In the wake of this pronouncement, there was a string of resignations from members, and the Group began to collapse. Many former Group members eventually went on to perform in a tremendously successful independent staging of the play by Ellis and others at Belfast’s Empire Theatre and on tour.

The Group itself limped on for a short period, and in 1960, when its future seemed bleak, the theatre was offered to James Young and Jack Hudson for a season. A lengthy and successful run of the comedy The Love Match resulted. This success was replicated over and over during the next decade as almost a score of long running Ulster comedies were produced by the duo. Young became a true Ulster favourite, even an institution of sorts, and audiences flocked to the new ‘Home of Ulster Comedy’.

However, over the next ten years the close ensemble playing which had previously characterised the UGT company ended. New writing in particular floundered, and a natural theatrical through-line stretching back to the Ulster Literary Theatre was broken. This degree of disruption in itself testifies to the company’s achievement.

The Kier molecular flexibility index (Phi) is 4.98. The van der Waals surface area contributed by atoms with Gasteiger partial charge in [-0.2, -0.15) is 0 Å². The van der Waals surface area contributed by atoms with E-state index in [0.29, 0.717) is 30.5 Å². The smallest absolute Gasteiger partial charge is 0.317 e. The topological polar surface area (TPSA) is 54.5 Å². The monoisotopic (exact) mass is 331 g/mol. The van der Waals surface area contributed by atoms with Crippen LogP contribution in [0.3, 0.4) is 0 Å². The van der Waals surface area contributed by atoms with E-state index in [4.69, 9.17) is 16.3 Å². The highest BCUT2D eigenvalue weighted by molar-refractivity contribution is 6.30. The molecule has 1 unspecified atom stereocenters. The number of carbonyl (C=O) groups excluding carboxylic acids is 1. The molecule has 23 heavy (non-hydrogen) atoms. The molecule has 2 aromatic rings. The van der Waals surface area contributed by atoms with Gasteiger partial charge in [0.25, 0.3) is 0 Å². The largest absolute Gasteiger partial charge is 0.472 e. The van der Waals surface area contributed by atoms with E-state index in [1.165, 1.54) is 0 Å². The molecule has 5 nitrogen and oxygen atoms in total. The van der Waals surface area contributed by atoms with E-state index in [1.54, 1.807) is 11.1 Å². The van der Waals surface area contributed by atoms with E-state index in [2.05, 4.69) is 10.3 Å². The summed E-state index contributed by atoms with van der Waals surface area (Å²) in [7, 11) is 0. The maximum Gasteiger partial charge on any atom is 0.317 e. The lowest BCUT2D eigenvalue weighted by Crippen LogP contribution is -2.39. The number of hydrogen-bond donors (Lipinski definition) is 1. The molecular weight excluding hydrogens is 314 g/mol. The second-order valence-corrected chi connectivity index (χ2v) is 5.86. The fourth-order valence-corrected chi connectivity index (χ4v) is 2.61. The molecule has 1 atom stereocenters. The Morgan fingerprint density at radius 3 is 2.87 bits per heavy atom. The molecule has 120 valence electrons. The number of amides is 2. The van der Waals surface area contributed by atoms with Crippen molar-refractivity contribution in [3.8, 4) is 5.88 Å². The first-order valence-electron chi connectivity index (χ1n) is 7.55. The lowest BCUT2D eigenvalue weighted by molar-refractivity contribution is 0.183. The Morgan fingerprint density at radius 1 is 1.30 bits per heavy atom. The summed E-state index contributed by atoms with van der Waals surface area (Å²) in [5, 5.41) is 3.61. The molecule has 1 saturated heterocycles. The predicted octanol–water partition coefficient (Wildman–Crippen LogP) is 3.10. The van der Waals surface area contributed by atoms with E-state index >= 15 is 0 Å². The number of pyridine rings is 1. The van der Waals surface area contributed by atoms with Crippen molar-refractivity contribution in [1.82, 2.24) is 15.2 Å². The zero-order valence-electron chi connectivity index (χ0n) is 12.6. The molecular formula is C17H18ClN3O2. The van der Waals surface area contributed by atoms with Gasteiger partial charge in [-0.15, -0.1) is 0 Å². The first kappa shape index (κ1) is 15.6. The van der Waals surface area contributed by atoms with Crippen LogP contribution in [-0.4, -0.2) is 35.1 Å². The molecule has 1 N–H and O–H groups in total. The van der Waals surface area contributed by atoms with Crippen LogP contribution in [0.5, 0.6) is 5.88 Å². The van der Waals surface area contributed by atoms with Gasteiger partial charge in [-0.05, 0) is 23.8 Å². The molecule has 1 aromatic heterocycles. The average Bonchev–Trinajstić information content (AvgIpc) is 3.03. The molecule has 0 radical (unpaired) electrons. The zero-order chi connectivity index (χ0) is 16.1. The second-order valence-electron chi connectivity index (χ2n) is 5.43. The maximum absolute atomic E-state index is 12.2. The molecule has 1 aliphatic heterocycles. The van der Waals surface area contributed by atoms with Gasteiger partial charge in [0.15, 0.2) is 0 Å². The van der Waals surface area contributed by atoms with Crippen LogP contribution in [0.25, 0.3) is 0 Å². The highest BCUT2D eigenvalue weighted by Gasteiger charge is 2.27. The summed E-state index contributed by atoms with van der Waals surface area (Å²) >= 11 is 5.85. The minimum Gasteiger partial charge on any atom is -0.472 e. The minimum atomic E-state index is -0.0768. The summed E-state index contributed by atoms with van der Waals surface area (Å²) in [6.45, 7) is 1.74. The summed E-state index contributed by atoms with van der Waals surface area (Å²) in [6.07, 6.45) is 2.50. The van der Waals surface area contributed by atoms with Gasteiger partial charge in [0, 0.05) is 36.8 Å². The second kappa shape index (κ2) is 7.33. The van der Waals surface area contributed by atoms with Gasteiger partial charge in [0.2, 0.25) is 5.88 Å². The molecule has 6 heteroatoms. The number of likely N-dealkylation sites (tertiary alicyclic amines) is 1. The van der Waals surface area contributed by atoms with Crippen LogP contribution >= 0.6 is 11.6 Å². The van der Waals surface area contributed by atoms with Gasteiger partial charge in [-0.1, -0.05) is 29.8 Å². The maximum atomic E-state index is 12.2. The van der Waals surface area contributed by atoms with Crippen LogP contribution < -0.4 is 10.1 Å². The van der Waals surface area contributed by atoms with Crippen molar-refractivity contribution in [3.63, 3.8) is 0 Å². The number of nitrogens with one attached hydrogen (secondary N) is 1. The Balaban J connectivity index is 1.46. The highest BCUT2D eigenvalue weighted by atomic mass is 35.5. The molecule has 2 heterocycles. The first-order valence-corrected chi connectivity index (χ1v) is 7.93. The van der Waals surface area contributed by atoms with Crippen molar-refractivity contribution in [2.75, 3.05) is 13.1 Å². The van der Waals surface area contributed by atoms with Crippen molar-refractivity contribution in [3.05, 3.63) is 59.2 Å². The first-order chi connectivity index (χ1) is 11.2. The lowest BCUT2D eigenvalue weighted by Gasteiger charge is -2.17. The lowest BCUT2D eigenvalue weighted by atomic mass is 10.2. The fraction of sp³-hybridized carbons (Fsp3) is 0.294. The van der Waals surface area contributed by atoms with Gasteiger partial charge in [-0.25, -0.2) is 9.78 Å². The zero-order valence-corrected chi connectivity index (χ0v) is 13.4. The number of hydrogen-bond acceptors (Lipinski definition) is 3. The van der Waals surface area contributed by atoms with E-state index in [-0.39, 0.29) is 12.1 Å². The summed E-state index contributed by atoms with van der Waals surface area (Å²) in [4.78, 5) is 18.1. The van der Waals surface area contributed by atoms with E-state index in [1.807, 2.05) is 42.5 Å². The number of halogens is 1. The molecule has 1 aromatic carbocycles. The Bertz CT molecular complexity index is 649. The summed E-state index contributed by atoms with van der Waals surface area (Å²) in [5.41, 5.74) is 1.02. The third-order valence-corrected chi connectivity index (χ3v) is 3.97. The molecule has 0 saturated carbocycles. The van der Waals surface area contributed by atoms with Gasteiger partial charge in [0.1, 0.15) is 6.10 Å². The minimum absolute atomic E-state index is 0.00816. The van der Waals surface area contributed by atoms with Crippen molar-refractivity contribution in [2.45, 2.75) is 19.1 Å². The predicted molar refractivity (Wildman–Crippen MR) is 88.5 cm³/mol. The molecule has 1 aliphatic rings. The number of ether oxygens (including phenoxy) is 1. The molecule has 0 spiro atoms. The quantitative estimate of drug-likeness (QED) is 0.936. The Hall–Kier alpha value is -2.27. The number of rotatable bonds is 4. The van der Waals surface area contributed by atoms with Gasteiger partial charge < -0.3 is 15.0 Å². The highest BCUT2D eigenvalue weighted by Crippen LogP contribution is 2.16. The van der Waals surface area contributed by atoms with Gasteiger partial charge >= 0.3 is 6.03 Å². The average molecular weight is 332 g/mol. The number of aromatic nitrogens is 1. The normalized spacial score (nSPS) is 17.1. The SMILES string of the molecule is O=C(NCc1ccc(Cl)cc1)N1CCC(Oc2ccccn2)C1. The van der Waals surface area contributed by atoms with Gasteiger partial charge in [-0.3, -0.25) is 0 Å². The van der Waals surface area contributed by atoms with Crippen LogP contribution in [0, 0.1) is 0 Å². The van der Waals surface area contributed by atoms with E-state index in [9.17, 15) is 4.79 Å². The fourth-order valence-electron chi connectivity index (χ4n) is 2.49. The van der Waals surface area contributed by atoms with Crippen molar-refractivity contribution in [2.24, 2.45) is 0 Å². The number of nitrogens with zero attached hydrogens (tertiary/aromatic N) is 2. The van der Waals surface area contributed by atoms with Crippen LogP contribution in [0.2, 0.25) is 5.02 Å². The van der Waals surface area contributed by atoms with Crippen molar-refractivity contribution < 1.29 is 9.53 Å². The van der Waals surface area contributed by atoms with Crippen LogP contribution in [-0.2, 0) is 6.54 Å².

If the little independent theatre and its associated writers and performers often struggled for survival in difficult financial and socio-political conditions, they also ensured that new theatre writing was tried and tested, sometimes succeeding but above all enduring as an accepted form of self-expression. Over its 20 year history, the Group left to Northern Irish society a notable and vital legacy of theatre as a living tradition.

© Ophelia Byrne 2004